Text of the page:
- Setup - Optimum Average Depth for BST Nodes
- Experiment 1 - BST Generation Using Insertion
- Experiment 2 and 3 - BST Generation Using Insertion and Deletion
- Open Research Problem
In this lab, you’ll conduct some experiments on binary search trees, including some strange results that have been observed for binary search tree deletion.
This lab has the flavor of computer science research. We give only a high level goal and leave it to you to figure out how to realize it.
Setup - Optimum Average Depth for BST Nodes
The average depth of a BST was defined in lecture.
The “Internal Path Length” of a BST is defined as the average depth times the number of nodes. Or equivalently, it is the sum of the lengths of the paths to every node.
ExperimentHelper.optimalIPL(N) to return the optimal internal path length
of a BST. Also fill in
optimalAverageDepth(N), which should return the
average depth of a BST of size N.
Experiment 1 - BST Generation Using Insertion
We’ve provided for you an implementation of a binary search tree in BST.java. It has the following methods:
* int size() - returns the number of items in the BST. * boolean contains(Key key) - returns whether the key is in the BST. * add(Key key) - adds the key to the BST if it doesn't exist. * deleteTakingSuccessor(Key key) - deletes key, replacing by successor if necessary * deleteTakingRandom(Key key) - deletes key, replacing by either predecessor or successor * Key getRandomKey() - returns a random item
Fill in the
experiment1() method of
Experiments.java so that it runs a computational experiment where you insert 5000 random items into a BST. Make a plot of the average depth of
your BST (defined in Task 1) vs. the number of items. See
ChartDemo for an example of how to create charts using the org.knowm.xchart package. You’ll need to add a method to
BST that computes the average depth of the tree.
On the same axes, also plot the average depth of an
optimal BST vs. the number of items.
As a sanity check, for an optimal BST, the average depth should be near 10. For a randomly generated BST, it should be near 14. This is an experimental proof of our claim in lecture that random trees are bushy.
Experiment 2 and 3 - BST Generation Using Insertion and Deletion
In 1975, Gary Knott conducted an empirical study of binary search trees for his Ph.D. thesis. In pseudocode, his experiment was roughly follows:
- Initialize a tree by randomly inserting N items. Record the average depth observed as the ‘starting depth’.
- Randomly delete an item using asymmetric Hibbard deletion.
- Randomly insert a new item.
- Record the average depth of the tree.
- Repeat steps 2-4 a total of M times.
- Plot the data.
Here, by asymmetric Hibbard deletion, we mean the deletion process described in class, where deleted nodes with two children are replaced with their successor.
Based on his experiments, Knott conjectured that the random deletion/insertion process improved the height of the tree.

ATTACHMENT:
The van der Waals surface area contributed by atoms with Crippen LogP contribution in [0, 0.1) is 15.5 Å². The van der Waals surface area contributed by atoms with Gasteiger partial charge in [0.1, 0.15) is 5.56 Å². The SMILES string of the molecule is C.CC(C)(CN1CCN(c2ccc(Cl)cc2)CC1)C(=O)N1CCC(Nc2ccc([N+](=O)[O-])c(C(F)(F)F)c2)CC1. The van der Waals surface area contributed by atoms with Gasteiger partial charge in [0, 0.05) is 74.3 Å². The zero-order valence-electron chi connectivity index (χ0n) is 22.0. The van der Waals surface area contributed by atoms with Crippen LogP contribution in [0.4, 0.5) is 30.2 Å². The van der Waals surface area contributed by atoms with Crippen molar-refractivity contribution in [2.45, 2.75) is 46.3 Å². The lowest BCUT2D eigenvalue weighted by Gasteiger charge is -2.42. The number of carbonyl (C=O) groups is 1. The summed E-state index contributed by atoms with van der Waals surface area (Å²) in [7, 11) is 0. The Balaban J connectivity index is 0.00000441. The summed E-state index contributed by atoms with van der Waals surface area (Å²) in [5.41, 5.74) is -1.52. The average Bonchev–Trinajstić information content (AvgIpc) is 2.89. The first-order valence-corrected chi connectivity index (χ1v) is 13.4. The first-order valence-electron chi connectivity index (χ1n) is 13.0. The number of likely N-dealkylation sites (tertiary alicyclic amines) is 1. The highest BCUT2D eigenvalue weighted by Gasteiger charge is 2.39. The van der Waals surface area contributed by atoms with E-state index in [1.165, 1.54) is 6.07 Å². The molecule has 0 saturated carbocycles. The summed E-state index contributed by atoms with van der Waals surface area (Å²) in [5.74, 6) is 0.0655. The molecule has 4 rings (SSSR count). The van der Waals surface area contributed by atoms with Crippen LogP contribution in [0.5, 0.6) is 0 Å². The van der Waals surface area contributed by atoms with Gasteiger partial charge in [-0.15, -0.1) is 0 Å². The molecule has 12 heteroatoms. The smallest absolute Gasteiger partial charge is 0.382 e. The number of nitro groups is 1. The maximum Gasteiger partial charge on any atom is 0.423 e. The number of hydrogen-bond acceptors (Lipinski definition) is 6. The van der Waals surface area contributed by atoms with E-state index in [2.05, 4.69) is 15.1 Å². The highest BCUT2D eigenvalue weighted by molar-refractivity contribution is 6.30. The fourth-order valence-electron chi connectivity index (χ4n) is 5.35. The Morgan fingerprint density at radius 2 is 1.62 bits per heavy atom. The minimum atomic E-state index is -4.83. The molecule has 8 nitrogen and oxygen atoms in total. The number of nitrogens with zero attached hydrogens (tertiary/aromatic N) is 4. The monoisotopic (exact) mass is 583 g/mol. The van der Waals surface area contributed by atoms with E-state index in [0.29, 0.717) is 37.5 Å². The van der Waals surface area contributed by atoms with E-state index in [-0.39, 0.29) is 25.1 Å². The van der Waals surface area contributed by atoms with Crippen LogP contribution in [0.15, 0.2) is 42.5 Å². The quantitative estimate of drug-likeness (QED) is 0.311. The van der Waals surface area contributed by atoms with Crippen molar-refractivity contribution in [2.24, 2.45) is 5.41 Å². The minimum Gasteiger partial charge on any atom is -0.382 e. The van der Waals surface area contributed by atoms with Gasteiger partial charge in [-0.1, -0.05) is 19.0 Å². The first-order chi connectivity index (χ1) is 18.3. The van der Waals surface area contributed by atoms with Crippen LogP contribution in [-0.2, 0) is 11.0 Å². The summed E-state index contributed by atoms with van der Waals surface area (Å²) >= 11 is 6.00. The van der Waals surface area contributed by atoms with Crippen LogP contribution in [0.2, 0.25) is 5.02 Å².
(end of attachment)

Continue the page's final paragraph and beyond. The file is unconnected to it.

A later experiment by Epplinger disproved this conjecture and showed that random insertion/deletions using Hibbard delete actually make things worse. This study also showed that if you modify Hibbard deletion to be symmetrical by randomly switching between picking the predecessor and the successor, then Knott’s original conjecture (that the depth of the tree gets better) was actually true.
experiment2() to repeat Knott’s experiment using asymmetric deletion (i.e. always picking successor). We have provided this deletion method as
deleteTakingSuccessor. Generate a plot with the number of operations on the x-axis, and the average depth on the y-axis. Do not include the initialization operations in step 1 in your plot.
You’ll need to add methods to
ExperimentHelper that randomly insert and delete items from a tree.
You should see that for some number of operations, the average depth actually drops as we randomly insert and delete. However, as the insertion/deletion cycle continues, you should see the depth climb well above the starting depth.
experiment3() so that it repeats experiment 2, but using symmetric deletion (i.e. randomly picking between successor and predecessor). We have provided this deletion method as
deleteTakingRandom. This will be very easy once you’ve completed experiment 2.
You should see that the average depth drops and stays down. It should converge to 88% of the starting depth. Nobody knows why this happens. It’s OK if your results are off by a little bit.
Submit to this Gradescope assignment a PDF file with the plot from above showing the average depth of your binary search tree as a function of the number of randomized insertion/deletion operations. Also append the code you used for simulation to the end of your report. Your submission will be manually graded later.
Open Research Problem
Derive a proof for why average depth is 88% after a sequence of insertions and symmetric deletions. This remains an open problem in computer science, and previous work suggests that the proof is going to be very challenging to find.